important first source. Girls tended to cite as first sources classmates and radio, while boys citednewspapers and magazines. Sources of first information followed a school location pattern andsocioeconomic setting. Classmates were the higher first source in the boarding school, while televisionand magazines had the lowest scores in the school with mostly low income families. Magazines wereconsidered the most informative source for 17% and newspapers and magazines for 32%. Nurses andrelatives were considered the least informative. Only 12.2 cited parents as the first source and only 3%cited them as a good source. 10% preferred booklets. Several proposals for thenursing practice aregiven. The rural population and appropriate networks needs to be examined
Factual knowledge about AIDS and dating practices among highschool students
from selected schools.
Nyachuru-Sihlangu RH,Ndlovu J.
Department of Nursing Science, Faculty of Medicine, University of Zimbabwe, Avondale,Harare.
Following various educational strategies by governmental and non-governmental organisations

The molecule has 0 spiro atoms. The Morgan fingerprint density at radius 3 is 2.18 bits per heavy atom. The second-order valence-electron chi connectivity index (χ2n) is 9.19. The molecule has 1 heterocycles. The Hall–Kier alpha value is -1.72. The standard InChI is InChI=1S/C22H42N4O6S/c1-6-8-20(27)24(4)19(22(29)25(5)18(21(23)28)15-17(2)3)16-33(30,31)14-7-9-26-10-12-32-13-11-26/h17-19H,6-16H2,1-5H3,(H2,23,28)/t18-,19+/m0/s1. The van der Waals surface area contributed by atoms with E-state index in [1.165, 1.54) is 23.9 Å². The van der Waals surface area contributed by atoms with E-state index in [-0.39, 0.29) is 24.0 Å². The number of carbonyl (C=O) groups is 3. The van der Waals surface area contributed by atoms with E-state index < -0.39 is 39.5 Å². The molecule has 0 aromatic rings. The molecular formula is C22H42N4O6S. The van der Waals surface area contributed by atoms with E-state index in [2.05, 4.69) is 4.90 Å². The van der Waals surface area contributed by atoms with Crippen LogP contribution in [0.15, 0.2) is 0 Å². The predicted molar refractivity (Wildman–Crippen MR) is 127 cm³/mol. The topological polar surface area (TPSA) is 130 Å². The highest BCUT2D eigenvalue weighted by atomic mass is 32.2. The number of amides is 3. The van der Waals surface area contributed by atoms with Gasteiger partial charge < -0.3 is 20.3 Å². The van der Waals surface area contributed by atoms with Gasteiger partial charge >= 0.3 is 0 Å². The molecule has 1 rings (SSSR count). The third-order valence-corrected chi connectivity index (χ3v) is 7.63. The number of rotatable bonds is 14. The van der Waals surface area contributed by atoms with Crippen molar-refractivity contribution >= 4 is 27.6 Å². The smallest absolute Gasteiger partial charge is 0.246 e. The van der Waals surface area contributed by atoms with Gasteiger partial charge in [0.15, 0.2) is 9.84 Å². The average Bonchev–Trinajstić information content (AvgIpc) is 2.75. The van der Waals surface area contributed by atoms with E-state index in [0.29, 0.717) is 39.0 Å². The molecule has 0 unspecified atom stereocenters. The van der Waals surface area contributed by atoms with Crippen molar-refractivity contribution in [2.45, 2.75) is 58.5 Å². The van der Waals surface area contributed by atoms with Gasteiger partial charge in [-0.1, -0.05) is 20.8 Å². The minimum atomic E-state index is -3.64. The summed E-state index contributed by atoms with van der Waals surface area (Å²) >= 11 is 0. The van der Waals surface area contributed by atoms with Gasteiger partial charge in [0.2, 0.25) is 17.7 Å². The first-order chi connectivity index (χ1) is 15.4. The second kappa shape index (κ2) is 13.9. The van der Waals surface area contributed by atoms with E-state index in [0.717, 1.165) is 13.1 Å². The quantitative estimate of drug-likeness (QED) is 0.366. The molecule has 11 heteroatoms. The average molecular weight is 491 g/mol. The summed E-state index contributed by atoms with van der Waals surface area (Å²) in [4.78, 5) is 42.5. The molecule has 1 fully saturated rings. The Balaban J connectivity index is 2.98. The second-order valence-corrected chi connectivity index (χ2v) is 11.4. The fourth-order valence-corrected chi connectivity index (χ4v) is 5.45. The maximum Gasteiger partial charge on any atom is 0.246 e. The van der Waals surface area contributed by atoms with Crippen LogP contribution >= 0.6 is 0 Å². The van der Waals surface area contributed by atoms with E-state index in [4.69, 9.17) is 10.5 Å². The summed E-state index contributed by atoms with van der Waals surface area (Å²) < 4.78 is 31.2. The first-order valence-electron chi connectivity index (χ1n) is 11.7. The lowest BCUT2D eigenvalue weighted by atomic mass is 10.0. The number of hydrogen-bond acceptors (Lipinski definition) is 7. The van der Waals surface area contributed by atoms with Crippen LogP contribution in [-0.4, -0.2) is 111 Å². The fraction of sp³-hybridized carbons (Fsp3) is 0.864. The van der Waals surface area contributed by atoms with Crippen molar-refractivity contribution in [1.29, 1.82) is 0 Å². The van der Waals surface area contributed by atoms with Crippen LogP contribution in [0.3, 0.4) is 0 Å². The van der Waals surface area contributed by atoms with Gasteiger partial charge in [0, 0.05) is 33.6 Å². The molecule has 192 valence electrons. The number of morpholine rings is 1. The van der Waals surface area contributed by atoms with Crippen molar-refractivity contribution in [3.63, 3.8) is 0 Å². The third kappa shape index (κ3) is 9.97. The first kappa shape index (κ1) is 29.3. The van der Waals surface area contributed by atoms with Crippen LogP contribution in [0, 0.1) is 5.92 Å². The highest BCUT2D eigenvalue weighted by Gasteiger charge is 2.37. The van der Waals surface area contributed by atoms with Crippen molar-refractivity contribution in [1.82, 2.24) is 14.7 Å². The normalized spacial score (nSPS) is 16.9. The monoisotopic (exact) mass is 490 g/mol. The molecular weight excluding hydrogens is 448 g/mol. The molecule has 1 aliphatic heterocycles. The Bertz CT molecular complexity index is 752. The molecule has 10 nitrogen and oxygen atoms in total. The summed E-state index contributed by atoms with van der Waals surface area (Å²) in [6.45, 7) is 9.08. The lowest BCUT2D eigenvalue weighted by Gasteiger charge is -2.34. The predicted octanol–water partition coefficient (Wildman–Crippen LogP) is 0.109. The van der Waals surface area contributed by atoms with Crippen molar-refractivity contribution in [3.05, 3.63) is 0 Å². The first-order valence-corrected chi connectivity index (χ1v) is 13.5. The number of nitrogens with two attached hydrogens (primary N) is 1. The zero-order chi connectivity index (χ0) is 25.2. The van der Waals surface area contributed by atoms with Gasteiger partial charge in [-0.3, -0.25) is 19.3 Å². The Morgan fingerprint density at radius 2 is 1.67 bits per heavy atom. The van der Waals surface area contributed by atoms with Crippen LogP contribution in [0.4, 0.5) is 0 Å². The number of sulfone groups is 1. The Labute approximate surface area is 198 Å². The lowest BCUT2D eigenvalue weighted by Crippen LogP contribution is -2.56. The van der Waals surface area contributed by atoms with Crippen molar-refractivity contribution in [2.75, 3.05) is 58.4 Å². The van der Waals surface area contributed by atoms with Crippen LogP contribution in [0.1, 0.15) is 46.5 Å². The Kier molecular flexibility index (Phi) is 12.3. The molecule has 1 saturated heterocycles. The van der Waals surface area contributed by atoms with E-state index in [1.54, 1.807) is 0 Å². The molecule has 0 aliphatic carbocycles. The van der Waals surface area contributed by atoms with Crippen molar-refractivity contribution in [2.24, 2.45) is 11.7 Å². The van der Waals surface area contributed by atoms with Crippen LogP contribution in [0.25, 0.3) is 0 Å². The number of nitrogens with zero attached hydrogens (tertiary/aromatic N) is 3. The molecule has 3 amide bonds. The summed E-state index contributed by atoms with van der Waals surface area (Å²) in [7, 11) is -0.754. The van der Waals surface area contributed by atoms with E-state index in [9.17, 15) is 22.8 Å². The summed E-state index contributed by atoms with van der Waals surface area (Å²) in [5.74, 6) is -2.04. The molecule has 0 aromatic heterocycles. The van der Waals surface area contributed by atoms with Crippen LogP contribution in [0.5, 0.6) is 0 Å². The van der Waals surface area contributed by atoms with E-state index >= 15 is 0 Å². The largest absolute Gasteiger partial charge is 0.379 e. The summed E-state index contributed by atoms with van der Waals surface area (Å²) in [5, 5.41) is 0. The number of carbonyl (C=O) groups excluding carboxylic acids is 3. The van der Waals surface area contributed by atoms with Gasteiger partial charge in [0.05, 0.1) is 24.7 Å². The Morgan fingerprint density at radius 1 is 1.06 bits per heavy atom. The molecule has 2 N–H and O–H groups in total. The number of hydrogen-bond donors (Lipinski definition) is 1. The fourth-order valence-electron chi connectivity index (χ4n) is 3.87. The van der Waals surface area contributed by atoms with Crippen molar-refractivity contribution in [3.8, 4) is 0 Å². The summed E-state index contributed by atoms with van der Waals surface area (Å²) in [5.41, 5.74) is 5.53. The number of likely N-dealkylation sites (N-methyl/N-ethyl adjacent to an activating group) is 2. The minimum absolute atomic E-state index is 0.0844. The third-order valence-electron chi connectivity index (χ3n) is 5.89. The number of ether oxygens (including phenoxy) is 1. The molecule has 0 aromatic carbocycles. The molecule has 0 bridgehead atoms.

to educate youths and school teachers about HIV infection and prevention, this KABP survey was one attempt to evaluate the results. The study sample of 478 high school students wasdrawn from four randomly selected schools in Mashonaland and Matabeleland including highand low density, government and mission co-educational schools. The sample was randomly selected and stratified to represent sex and grade level. The KABP self administered questionnaire was used. The paper analyses the relationship between the knowledge and dating patterns. Generally, respondents demonstrated a 50pc to 80pc accuracy of factual knowledge. Of the 66pc Forms I through IV pupils who dated, 30pc preferred only sexually involved relationships and a small number considered the possibility of HIV/AIDS infection. Atheoretically based tripartite coalition involving the school, the family health care services for education, guidance and support to promote responsible behaviour throughout childhood wassuggested.Educating at risk populations about HIV transmission in hopes of encouraging the adoption of low-risk behavior is one of the few options presently available to potentially reduce the rate of HIV infection and its prevalence. To communicate with and educate youths, one must first understand the social and sexuality issues of their existence and development. A survey of 478 high school students from 4 randomly selected school in Mashonaland and Matabeleland,Zimbabwe, was therefore conducted to evaluate the results of government and nongovernment organization educational strategies to educate youth and school teachers about HIV infectionand prevention. The sample included students from high and low density, government and mission coeducational schools, and was stratified to represent sex and grade level.Respondents were 50-85% accurate on factual knowledge about HIV infections and AIDS, yet only 2-9% of those who date think that their present partners may be infected with HIV.